A group of top advanced energy industry leaders have joined together to advocate for the extension of the Ohio Department of Development’s Advanced Energy Fund (AEF). A critical source of capital for Ohio’s advanced energy industry, the Fund is set to lose its funding on December 31, 2010. It will take legislative action between now and then to extend its life.

Ohio Advanced Energy, a nonprofit trade association, is campaigning for the AEF’s extension on behalf of a variety of companies that have relied on the Fund for project financing. Those companies include: Advanced Distributed Generation LLC, Astrum Solar Inc., EnergyWize, Dovetail, Expedite Renewable Energy, Hull & Associates, Melink Corp., NexGen, Ohio Cooperative Solar Inc., Royal Electric Construction Corp., ShineOn Solar, SoCore Energy LLC, Solar Fields LLC, SolarVision, Solscient Energy LLC, Third Sun Solar Ltd., and Xunlight Corp. A number of other companies have agreed to cooperate with the campaign on a more informal basis.

Since its inception in 1999, the Advanced Energy Fund has invested more than $50 million in about 600 advanced energy projects across Ohio. Administered by the Ohio Department of Development’s Energy Resources Division, the fund is replenished through a uniform fee on the electric bills of customers of the state’s four investor-owned utilities: American Electric Power, Dayton Power & Light, Duke Energy and FirstEnergy. As the law is currently structured, however, those fee collections are set to expire at the end of the year.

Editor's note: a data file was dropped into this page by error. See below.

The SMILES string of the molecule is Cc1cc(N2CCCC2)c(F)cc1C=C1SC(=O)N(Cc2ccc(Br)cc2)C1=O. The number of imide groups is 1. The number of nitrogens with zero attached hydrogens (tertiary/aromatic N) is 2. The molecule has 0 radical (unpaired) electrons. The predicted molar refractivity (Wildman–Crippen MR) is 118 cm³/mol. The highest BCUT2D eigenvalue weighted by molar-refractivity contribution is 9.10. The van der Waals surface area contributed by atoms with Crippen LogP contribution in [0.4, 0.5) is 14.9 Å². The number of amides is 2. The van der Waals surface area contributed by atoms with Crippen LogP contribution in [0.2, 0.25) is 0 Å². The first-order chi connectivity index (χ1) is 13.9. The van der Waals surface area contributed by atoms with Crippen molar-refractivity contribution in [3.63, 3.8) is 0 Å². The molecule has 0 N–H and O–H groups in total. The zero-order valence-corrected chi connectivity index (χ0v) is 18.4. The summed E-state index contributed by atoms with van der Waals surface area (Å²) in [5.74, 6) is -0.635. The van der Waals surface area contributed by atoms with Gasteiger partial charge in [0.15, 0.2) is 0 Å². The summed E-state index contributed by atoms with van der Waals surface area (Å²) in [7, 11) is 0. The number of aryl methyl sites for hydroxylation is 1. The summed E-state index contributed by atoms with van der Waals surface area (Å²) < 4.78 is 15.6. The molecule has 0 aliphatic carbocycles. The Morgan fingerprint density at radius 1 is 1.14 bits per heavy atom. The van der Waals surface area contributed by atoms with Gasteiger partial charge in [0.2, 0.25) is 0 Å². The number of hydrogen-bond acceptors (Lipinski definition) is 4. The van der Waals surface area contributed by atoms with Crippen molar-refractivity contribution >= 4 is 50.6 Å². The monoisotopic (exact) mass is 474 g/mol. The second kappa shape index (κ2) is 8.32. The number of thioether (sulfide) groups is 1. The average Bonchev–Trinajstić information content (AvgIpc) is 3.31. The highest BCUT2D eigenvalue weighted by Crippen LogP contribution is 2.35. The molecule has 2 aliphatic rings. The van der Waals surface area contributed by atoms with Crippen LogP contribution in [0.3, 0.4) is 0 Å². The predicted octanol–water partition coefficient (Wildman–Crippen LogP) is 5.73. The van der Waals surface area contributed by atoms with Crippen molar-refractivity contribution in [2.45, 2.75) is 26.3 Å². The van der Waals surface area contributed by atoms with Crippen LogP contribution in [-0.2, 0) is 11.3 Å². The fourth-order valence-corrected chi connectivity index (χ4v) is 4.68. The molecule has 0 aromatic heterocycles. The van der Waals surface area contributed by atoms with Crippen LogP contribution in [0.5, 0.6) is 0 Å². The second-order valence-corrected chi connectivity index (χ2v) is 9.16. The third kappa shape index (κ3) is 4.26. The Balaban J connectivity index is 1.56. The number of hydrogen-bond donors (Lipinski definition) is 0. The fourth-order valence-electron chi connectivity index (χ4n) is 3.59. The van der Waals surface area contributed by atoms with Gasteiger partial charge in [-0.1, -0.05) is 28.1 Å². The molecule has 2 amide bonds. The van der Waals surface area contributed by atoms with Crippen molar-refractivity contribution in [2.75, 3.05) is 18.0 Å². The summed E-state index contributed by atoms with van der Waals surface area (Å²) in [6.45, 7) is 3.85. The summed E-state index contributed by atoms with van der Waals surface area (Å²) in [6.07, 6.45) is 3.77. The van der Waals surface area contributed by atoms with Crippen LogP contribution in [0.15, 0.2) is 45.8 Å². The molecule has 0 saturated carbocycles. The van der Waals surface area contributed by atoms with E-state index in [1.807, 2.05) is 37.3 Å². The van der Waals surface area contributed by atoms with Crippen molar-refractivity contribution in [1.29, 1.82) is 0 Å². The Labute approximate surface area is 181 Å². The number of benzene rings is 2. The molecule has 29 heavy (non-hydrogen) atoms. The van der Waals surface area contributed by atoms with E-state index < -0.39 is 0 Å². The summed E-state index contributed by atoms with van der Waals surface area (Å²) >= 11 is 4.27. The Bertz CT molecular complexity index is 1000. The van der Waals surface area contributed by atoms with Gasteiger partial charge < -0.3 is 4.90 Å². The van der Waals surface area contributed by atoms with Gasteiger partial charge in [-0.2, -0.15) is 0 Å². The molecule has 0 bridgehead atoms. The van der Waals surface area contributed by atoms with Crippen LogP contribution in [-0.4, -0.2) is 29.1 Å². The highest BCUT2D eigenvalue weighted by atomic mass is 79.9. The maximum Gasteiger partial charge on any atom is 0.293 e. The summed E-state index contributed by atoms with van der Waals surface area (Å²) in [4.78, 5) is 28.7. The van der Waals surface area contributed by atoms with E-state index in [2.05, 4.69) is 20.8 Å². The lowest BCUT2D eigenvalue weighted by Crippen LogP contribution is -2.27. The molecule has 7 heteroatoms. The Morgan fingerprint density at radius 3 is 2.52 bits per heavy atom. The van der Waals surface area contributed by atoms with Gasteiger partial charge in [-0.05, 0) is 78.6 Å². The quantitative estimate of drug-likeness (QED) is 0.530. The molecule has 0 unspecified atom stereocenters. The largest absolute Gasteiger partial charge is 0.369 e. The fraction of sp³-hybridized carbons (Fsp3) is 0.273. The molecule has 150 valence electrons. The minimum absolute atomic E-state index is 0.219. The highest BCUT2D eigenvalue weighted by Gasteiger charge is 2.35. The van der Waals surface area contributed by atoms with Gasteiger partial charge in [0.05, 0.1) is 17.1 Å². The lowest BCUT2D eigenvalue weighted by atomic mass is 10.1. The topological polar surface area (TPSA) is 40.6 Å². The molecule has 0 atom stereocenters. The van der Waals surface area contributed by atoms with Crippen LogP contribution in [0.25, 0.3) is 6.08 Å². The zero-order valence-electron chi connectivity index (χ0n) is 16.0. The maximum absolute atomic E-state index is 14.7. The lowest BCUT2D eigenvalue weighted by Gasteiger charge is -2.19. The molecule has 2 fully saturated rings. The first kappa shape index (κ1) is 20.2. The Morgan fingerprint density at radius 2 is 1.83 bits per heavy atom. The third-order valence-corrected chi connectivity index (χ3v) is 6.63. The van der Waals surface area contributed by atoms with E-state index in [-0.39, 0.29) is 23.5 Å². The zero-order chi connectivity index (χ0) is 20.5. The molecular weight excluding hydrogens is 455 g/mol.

According to Ohio Advanced Energy, the benefits of extending the AEF include:

  • Job Creation: The fund has germinated a new industry in Ohio, creating jobs and attracting millions of dollars in investment from inside and outside the state. Killing the fund now would force dramatic workforce cuts and pull the plug on a developing industry.
  • Keep the Jobs in Ohio: The state renewable portfolio standard (RPS) allows utilities to meet up to 50 percent of their renewable energy mandate through projects sited out-of-state. The AEF may only be used for Ohio projects. Thus, this grant helps the economics of Ohio projects and encourages Ohio utilities to meet more of the RPS with in-state installations.
  • Distributed Generation: The RPS has helped spur a number of exciting utility-scale wind farms, and led to the construction of the largest solar field east of the Mississippi River in Ohio (Wyandot County). The AEF, with its relatively modest award amounts, encourages smaller, distributed generation projects. These smaller customer-sited projects help balance loads and, in fact, create more “jobs per watt.” So while the RPS is driving the utility scale sector, the AEF seeds the smaller commercial and residential scale projects. The two go hand-in-hand.
  • Momentum: With the passage of the State RPS and the recent advanced energy tax reforms in Senate Bill 232, Ohio is putting itself on the map as a national energy leader. Extension of the modest AEF and its current levels will send a powerful signal to the marketplace that the state is sustaining its commitment to the advanced energy economy.